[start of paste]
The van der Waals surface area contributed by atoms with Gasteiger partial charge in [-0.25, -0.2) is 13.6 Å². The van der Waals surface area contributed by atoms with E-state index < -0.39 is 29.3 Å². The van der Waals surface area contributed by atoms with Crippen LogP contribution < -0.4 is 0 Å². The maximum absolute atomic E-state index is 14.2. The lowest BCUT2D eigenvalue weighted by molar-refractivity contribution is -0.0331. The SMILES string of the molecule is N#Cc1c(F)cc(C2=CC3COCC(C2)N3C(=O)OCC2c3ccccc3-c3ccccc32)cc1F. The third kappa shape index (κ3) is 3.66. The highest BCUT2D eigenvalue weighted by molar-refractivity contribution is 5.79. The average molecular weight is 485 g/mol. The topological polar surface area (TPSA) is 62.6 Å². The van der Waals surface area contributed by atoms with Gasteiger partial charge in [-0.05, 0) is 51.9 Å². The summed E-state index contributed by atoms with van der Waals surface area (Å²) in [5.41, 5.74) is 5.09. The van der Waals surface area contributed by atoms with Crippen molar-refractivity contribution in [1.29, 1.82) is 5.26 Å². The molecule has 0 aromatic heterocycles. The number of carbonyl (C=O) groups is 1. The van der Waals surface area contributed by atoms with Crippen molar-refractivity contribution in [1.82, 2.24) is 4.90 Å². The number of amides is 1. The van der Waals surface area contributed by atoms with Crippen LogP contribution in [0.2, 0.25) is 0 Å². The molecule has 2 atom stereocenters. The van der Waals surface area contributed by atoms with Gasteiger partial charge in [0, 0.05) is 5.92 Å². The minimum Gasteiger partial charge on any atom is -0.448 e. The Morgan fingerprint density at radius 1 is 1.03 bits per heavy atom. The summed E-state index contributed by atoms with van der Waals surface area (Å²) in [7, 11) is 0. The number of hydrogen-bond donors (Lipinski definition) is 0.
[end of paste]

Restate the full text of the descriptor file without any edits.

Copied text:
The van der Waals surface area contributed by atoms with Gasteiger partial charge in [-0.25, -0.2) is 13.6 Å². The van der Waals surface area contributed by atoms with E-state index < -0.39 is 29.3 Å². The van der Waals surface area contributed by atoms with Crippen LogP contribution < -0.4 is 0 Å². The maximum absolute atomic E-state index is 14.2. The lowest BCUT2D eigenvalue weighted by molar-refractivity contribution is -0.0331. The SMILES string of the molecule is N#Cc1c(F)cc(C2=CC3COCC(C2)N3C(=O)OCC2c3ccccc3-c3ccccc32)cc1F. The third kappa shape index (κ3) is 3.66. The highest BCUT2D eigenvalue weighted by molar-refractivity contribution is 5.79. The average molecular weight is 485 g/mol. The topological polar surface area (TPSA) is 62.6 Å². The van der Waals surface area contributed by atoms with Gasteiger partial charge in [-0.05, 0) is 51.9 Å². The summed E-state index contributed by atoms with van der Waals surface area (Å²) in [5.41, 5.74) is 5.09. The van der Waals surface area contributed by atoms with Crippen molar-refractivity contribution in [1.29, 1.82) is 5.26 Å². The molecule has 0 aromatic heterocycles. The number of carbonyl (C=O) groups is 1. The van der Waals surface area contributed by atoms with Crippen molar-refractivity contribution in [1.82, 2.24) is 4.90 Å². The number of amides is 1. The van der Waals surface area contributed by atoms with Crippen LogP contribution in [0.2, 0.25) is 0 Å². The molecule has 2 atom stereocenters. The van der Waals surface area contributed by atoms with Gasteiger partial charge in [0, 0.05) is 5.92 Å². The minimum Gasteiger partial charge on any atom is -0.448 e. The Morgan fingerprint density at radius 1 is 1.03 bits per heavy atom. The summed E-state index contributed by atoms with van der Waals surface area (Å²) in [7, 11) is 0. The number of hydrogen-bond donors (Lipinski definition) is 0.